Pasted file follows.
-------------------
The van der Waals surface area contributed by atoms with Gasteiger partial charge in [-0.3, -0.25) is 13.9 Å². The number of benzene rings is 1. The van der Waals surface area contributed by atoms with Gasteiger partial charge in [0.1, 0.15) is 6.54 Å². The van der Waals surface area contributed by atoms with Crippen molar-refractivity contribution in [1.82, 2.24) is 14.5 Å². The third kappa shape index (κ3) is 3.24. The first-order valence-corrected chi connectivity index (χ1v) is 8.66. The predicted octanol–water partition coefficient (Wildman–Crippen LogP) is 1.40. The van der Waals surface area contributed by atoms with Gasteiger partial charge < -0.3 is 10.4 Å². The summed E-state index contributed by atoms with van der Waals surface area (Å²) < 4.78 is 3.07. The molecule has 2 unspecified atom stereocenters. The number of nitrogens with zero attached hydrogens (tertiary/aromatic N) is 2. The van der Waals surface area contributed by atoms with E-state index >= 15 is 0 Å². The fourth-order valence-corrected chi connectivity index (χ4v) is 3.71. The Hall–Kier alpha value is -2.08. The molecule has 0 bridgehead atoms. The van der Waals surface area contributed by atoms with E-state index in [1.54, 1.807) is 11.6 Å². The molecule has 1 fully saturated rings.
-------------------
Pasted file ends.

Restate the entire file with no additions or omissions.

The van der Waals surface area contributed by atoms with Gasteiger partial charge in [-0.3, -0.25) is 13.9 Å². The number of benzene rings is 1. The van der Waals surface area contributed by atoms with Gasteiger partial charge in [0.1, 0.15) is 6.54 Å². The van der Waals surface area contributed by atoms with Crippen molar-refractivity contribution in [1.82, 2.24) is 14.5 Å². The third kappa shape index (κ3) is 3.24. The first-order valence-corrected chi connectivity index (χ1v) is 8.66. The predicted octanol–water partition coefficient (Wildman–Crippen LogP) is 1.40. The van der Waals surface area contributed by atoms with Gasteiger partial charge < -0.3 is 10.4 Å². The summed E-state index contributed by atoms with van der Waals surface area (Å²) < 4.78 is 3.07. The molecule has 2 unspecified atom stereocenters. The number of nitrogens with zero attached hydrogens (tertiary/aromatic N) is 2. The van der Waals surface area contributed by atoms with E-state index >= 15 is 0 Å². The fourth-order valence-corrected chi connectivity index (χ4v) is 3.71. The Hall–Kier alpha value is -2.08. The molecule has 0 bridgehead atoms. The van der Waals surface area contributed by atoms with E-state index in [1.54, 1.807) is 11.6 Å². The molecule has 1 fully saturated rings.